The basic rule in relation to a board of directors of a company is that they must act collectively. In other words, decisions must be made on the basis of majority rule. In most companies the strict application of this rule is not practical as this would stifle the day to day management of the company. For this reason powers are often delegated to particular board members (or senior managers). Often wide-ranging powers are delegated to the Chairman or Managing Director. However, you should not assume that a person using either of these titles actually possesses such powers, it is by no means automatic.
In relation to the Managing Director, this title does not have any particular significance from a legal perspective. Such a person has no specific powers over and above any other director unless these powers have been specifically delegated to them by the board. This principle has been reinforced in the recent case of Smith -v- Butler  EWCA Civ 314.
In this case the Managing Director decided to exercise what he thought were the powers inherent in his role and removed the Chairman to replace him with somebody else. The Chairman successfully resisted and the Court of Appeal confirmed that the Managing Director had no such power. In order to dispense with a full board decision he would need to have such authority formally delegated to him. As it was, there was no such delegation, the title of Managing Director simply stemming from his employment contract. In the absence of delegated authority he had no right to act otherwise than in accordance with majority rule.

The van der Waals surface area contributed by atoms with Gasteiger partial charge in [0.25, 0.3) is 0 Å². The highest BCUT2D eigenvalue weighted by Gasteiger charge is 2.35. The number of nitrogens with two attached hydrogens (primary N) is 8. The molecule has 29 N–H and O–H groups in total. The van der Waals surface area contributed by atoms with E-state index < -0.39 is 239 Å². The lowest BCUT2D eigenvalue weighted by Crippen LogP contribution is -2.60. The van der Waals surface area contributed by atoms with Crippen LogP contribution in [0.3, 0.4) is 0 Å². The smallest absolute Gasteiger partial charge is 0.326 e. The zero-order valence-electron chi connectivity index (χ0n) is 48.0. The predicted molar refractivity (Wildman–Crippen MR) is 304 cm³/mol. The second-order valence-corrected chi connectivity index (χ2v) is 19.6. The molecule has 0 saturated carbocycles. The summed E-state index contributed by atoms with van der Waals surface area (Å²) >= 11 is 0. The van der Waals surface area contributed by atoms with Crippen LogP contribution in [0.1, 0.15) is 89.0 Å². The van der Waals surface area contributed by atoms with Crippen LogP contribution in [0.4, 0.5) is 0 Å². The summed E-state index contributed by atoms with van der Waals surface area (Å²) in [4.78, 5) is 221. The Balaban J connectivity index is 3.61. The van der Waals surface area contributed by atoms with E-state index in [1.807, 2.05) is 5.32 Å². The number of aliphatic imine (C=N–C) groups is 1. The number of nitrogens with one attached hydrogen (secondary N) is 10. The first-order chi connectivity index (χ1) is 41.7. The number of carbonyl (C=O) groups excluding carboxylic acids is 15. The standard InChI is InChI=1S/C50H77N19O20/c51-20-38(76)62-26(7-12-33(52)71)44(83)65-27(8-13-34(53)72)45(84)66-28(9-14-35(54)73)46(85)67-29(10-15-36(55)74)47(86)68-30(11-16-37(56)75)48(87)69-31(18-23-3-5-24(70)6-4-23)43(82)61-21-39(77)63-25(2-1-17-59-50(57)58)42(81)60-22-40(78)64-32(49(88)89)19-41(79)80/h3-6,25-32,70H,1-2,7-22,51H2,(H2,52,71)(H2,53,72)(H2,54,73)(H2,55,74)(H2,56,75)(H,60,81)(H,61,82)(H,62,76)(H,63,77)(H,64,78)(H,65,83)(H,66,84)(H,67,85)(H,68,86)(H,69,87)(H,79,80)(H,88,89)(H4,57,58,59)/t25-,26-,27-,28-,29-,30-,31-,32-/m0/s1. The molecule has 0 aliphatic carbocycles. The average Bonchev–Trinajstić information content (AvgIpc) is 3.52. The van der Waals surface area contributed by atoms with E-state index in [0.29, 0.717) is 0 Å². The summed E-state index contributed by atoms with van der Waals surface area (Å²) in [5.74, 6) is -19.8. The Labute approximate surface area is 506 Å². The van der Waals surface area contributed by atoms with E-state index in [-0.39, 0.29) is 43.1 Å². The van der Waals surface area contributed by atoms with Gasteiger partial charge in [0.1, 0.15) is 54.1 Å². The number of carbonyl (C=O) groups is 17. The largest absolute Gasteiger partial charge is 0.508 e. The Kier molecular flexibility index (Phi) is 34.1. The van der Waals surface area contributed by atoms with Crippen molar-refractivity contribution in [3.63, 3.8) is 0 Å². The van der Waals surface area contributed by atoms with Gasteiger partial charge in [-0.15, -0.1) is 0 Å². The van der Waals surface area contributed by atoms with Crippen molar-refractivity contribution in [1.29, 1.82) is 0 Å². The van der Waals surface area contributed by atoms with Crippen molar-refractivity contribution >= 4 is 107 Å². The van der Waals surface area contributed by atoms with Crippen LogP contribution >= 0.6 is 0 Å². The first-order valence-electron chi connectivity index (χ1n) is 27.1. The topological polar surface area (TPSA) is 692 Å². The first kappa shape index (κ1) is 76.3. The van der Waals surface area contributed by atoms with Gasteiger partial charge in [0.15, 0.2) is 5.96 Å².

The role of Chairman does have a specific legal meaning as the articles of association of most companies will provide for the appointment of a Chairman and, if one is appointed, they automatically have certain rights. These rights can include a casting vote at board meetings.
However, again it should not be assumed that a person calling themselves “Chairman” actually has any additional rights or powers. There must be an appointment by the board and most articles provide that such an appointment can be terminated by the board at any time. In addition, the rights of the Chairman can be reduced or even excluded in the articles of association.
To summarise, if a director calls themselves Chairman or Managing Director or even Grand High Panjandrum, don’t assume that they have any more rights or powers than any other director. Often a close look at the articles of association or minutes of board meetings will reveal that their powers are as illusory as those of the Wizard of Oz, whose booming voice disguises a small man pulling levers behind a curtain.